The Cross-Border Biotech Blog

Biotechnology, Health and Business in Canada, the United States and Worldwide

Tag Archives: Genetically Engineered food

Canadian Flax Growers Plan a Roundup Resistant Strain That May Also Resist EU’s GM Resistance In New $5.5m Collaboration with Cibus Global

Canada, the world’s largest flax producer, is looking to maintain its dominance. Growers want the economic advantages of a roundup-resistant variety without jeopardizing sales into the European Union. The E.U. accounts for 60% of Canadian flax exports, but genetically-modified crops face continued resistance in many E.U. countries.

The solution may be generated by a collaboration announced yesterday between the Flax Council of Canada and San Diego company Cibus Global.

According to an article in Xconomy San Diego today, the Flax Council is “investing about $5.5 million” to develop a new strain of Flax using Cibus’ Rapid Trait Development System (RTDS).

Cibus’ technology is a targeted mutagenesis approach that “harnesses the natural DNA repair system in plant cells.” According to the Flax Council’s press release, the technology is exempted under the E.U. Directive on GMOs and is classified as “non-transgenic” by the USDA.  Of course, regulatory compliance in the E.U. does not guarantee political or commercial success.

Two interesting take-aways from a commercialization perspective:

  1. $4 million of the $5.5 million paying for the Flax Council’s half of the project comes from the Canadian Government’s Developing Innovative Agri-Products program (DIAP).  It is unusual for federally-funded development programs to flow so readily to projects executed outside the country.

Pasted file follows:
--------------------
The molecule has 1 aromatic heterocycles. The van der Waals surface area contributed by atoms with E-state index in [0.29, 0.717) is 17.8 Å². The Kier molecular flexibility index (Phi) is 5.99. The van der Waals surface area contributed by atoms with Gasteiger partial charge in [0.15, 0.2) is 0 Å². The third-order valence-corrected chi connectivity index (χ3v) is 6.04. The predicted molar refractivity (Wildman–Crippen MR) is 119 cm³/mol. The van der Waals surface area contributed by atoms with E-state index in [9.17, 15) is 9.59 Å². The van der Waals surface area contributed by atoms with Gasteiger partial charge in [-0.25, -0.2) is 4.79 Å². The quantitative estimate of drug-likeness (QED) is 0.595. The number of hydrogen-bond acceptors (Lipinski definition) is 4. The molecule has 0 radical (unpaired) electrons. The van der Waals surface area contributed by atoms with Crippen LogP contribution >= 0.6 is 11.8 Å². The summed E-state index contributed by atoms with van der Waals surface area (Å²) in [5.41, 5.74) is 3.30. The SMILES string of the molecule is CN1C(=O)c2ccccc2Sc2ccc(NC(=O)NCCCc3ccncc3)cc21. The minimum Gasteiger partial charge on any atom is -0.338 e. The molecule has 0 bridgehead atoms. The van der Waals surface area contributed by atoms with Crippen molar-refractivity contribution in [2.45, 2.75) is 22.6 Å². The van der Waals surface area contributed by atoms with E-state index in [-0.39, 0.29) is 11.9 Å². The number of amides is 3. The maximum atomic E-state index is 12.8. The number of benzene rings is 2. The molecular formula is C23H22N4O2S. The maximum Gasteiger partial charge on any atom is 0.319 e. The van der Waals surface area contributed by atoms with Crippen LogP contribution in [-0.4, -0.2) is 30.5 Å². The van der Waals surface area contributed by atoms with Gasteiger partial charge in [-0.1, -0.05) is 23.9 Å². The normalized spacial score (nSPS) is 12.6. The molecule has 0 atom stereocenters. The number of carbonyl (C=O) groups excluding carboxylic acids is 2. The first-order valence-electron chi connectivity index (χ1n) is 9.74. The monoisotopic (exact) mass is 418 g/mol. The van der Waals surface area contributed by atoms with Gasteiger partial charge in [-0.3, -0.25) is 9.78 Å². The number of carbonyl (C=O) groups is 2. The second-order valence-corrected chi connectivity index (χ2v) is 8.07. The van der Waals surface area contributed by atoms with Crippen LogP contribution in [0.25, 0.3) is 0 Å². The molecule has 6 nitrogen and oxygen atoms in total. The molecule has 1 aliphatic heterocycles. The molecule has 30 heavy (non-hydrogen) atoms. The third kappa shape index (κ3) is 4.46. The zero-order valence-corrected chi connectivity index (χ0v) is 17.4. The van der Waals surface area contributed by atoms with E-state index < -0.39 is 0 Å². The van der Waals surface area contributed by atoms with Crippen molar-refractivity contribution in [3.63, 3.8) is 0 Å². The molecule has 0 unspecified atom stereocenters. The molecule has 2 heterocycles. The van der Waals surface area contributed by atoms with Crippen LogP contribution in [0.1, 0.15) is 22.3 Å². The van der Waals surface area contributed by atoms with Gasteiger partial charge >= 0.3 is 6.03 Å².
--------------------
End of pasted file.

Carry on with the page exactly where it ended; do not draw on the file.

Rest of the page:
2. Revenues from developed products would be split between the Flax Council and Cibus.

The project aims to bear fruit generate a commercial seed product by 2015.

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Friday Science Review: February 19, 2010

Hunks and pigs highlight this week’s research wrap-up…

HUNKs Stop Cancer Metastasis: Researchers screening tumour cells found that expression of the enzyme HUNK (Hormonally Up-regulated Neu-associated Kinase) is significantly lower in cancers.  When they reconstituted HUNK into metastatic cancer cells, it decreased their metastastic potential when tested in mouse cancer models.  Its actions block the association of PP2A and cofilin-1 and prevent the formation of actin filaments, which are key skeletal proteins involved in the cell migration process.  Dr. Tak Mak led the research team at the Campbell Family Institute for Breast Cancer Research and published the study in the Proceedings of the National Academy of Sciences.

Malaria Research Gets Genomic Help: A genome-wide study on the parasite Plasmodium falciparum should help researchers in the hunt for new drugs against malaria.  The genome of 189 malaria samples from around the world were decoded and analyzed to try to identify key genes that are responsible for the parasite’s propensity to evolve and become resistant to currently available drug treatments.  These data are invaluable for the design of future therapeutic approaches.  An international team was co-led by Dr. Philip Awadalla at the Université de Montréal and reports their work in the current issue of Nature Genetics.

Genetic Clues to Diabetes: Using a genome-wide association approach, 13 SNPs concentrated in 4 genetic regions were identified to be strongly correlated with glycemic control in type 1 diabetes.  For example, SORCS1 is strongly associated with hypoglycemia (low blood glucose) and BNC2 is correlated with eye and kidney complications.  This study is a first for suggesting that there may be a genetic contribution to the individual’s ability to control blood glucose levels.  The Hospital for Sick Children’s Dr. Andrew Paterson led the study, which appears in the journal Diabetes.